Tuesday, September 5, 2017
Credit to Beaking Israel News
The U.S. and China reportedly have a long standing arrangement that Beijing will physically invade North Korea if they believe Kim Jong-un has developed a miniaturized nuclear warhead
According to a DIA official assigned specifically to monitor North Korea, the secret "working" agreement was negotiated as an unofficial understanding between the two superpowers, and could result in a Chinese invasion of the Korean Peninsula between now and September 11th.
The source, who spoke to TruNews Correspondent Edward Szall through a proxy on Sunday night, and must remain unnamed due to his official capacity as a veteran member of the Defense Intelligence Agency (DIA), said both the U.S. and China are actively investigating the claims made by North Korea on Sunday, that they have successfully tested a miniaturized nuclear device and possess the technology to effectively mount it on a ballistic missile.
The source noted that if the Chinese are convinced the warhead North Korean state media showed Kim Jong-un inspecting Sunday at the “Nuclear Weapons Institute” is indeed a miniaturized homemade hydrogen bomb, they will launch an invasion of North Korea and annex it within the next week.
"If China rolls their army into North Korea, and annexes the country in the next week, we know he [Kim Jong-un] had miniaturized nukes,” the DIA source said.
Pressed about the timing of China's prospective attack, the DIA official said ominously: "You'll know in the next week."
The DIA is an external intelligence service of the U.S. government which answers directly to Secretary of Defense James Mattis, and is responsible for approximatelytwenty five percent of all intelligence content that goes into President Trump's Daily Brief.
On Monday South Korea’s defense chief Song Young-moo told lawmakers that the military suspects North Korea may have secured technology to produce miniaturized nuclear warheads that weigh less than 500 kilograms.
During a UN Security Council emergency meeting Monday in New York, U.S. Ambassador Nikki Haley said Kim Jong Un was "begging for war" as she urged the unelected body to adopt the “strongest sanctions measures” possible to stop Pyongyang's nuclear program.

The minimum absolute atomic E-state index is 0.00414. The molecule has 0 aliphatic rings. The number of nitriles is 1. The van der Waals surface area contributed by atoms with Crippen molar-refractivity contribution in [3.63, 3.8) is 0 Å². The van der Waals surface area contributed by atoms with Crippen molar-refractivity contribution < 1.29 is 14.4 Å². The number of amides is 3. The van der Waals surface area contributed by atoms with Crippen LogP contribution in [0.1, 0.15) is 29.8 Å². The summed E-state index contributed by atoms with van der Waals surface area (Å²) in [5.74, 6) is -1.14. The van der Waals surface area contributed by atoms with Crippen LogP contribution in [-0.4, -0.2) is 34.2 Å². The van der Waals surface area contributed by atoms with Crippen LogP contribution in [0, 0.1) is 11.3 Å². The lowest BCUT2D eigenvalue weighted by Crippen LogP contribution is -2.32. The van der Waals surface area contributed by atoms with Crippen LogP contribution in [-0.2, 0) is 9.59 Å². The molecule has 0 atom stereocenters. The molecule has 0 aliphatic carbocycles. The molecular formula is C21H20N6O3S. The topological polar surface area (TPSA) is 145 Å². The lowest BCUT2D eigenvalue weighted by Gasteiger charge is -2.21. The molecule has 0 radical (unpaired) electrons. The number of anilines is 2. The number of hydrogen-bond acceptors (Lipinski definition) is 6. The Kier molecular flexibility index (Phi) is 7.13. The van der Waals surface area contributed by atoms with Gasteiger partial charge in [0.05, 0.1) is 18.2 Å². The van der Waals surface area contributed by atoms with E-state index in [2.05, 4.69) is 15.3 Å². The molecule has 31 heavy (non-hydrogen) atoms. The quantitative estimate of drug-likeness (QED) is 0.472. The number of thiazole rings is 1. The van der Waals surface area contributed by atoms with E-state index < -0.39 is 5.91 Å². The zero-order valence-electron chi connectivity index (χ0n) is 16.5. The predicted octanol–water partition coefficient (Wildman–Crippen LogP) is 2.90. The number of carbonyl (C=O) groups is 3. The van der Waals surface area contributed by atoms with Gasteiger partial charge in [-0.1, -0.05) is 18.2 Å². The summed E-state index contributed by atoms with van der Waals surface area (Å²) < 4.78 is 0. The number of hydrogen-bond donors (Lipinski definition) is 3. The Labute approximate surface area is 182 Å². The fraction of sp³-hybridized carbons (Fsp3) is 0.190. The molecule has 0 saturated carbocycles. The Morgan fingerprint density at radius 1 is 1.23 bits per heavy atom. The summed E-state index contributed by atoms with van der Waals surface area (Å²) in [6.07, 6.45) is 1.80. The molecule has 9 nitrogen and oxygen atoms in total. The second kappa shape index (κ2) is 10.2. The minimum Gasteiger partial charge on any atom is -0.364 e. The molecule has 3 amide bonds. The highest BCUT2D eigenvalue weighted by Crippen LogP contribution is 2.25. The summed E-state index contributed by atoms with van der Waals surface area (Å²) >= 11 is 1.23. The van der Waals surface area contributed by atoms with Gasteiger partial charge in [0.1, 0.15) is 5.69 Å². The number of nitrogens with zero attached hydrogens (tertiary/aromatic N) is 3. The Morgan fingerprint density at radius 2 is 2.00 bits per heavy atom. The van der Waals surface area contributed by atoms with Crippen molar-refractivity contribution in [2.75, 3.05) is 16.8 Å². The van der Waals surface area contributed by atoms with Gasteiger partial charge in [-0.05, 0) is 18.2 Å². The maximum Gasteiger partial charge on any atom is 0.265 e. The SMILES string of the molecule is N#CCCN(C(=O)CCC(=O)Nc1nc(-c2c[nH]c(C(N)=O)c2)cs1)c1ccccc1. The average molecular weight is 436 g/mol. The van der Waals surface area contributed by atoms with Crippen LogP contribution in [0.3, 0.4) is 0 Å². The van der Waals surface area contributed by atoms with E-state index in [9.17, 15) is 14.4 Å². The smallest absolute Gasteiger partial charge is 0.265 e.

China’s Foreign Ministry spokesman Geng Shuang responded Monday that China had made “stern representations” with North Korean diplomats following Sunday’s sixth and largest nuclear test at Pyongyang’s Punggye-ri site. He also said that all parties should “refrain from further escalating tensions”.
Neither China nor the U.S. have independently confirmed North Korea’s Hydrogen bomb claims, but a Chinese seismic research team led by Wen Lianxing of the University of Science and Technology of China announced Monday that they had measured Sunday's nuclear test at 108.3±48.1 kilotons, making Pyongyang’s device up to eight times more powerful than the nuclear bomb the U.S. dropped on Nagasaki, Japan in 1945.
The DIA source noted that America’s only leverage against China in this situation is the “complete and utter destruction” of North Korea, which the Chinese do not want.
The source explained that China wants North Korea’s territory in one piece to preserve the nations untapped mineral resources, which they plan to extract, utilize and profit from.
"They do not want the U.S. to nuke North Korea, and want to be given the option to intervene before the situation reaches that flash point."
In September 2016, South Korea’s state-run Korea Development Institute said that the mineral trade between North Korea and China remains a “cash cow” for Kim Jong-un despite UN sanctions, and that it accounted for 54% of Pyongyang’s total trade volume to China in the first half of that year.
In 2015 alone China imported $1 billion in coal from North Korea, as well as $73 million in iron ore, and $680,000 worth of zinc.
This also explains why China opposes a full international trade embargo of North Korea, a move the Editor-in-Chief of the state-influenced Global Times said would make Beijing the primary target for North Korean retaliation, and allow the U.S. and South Korean alliance to shift responsibility of the nuclear issue to China.
North Korea’s rare earth mineral reserves, which include large quantities of iron, gold, magnesite, zinc, copper, limestone, molybdenum and graphite, all necessary for the production of smartphones and other high tech products, are estimated to be valued between $6 trillion and $10 trillion.
Credit to Trunews
It won't be the first time that a near-panicked Japan has came close to the edge when it comes to North Korea, and in preparation for an "emergency" was planning to evacuate its citizens located in South Korea. The last such notable spike in escalations took place in April, when as the Yomiuri Shimbun reported at the time, the Japanese government had asked the U.S. to provide advance consultation if it is about to launch military action against North Korea, and "ramped up preparations for emergency situations", including the potential evacuation of some 57,000 Japanese citizens currently in South Korea.
Fast forward to today, when moments ago Japan's Nikkei reported that as tensions on the Korean Peninsula reach new heights following Pyongyang's first (allegedly) hydrogen bomb test, Japan is planning a possible mass evacuation of the nearly 60,000 Japanese citizens currently living in or visiting South Korea.
"There is a possibility of further provocations," Japanese Prime Minister Shinzo Abe said at a Monday meeting with ruling coalition lawmakers. "We need to remain extremely vigilant and do everything we can to ensure the safety of our people."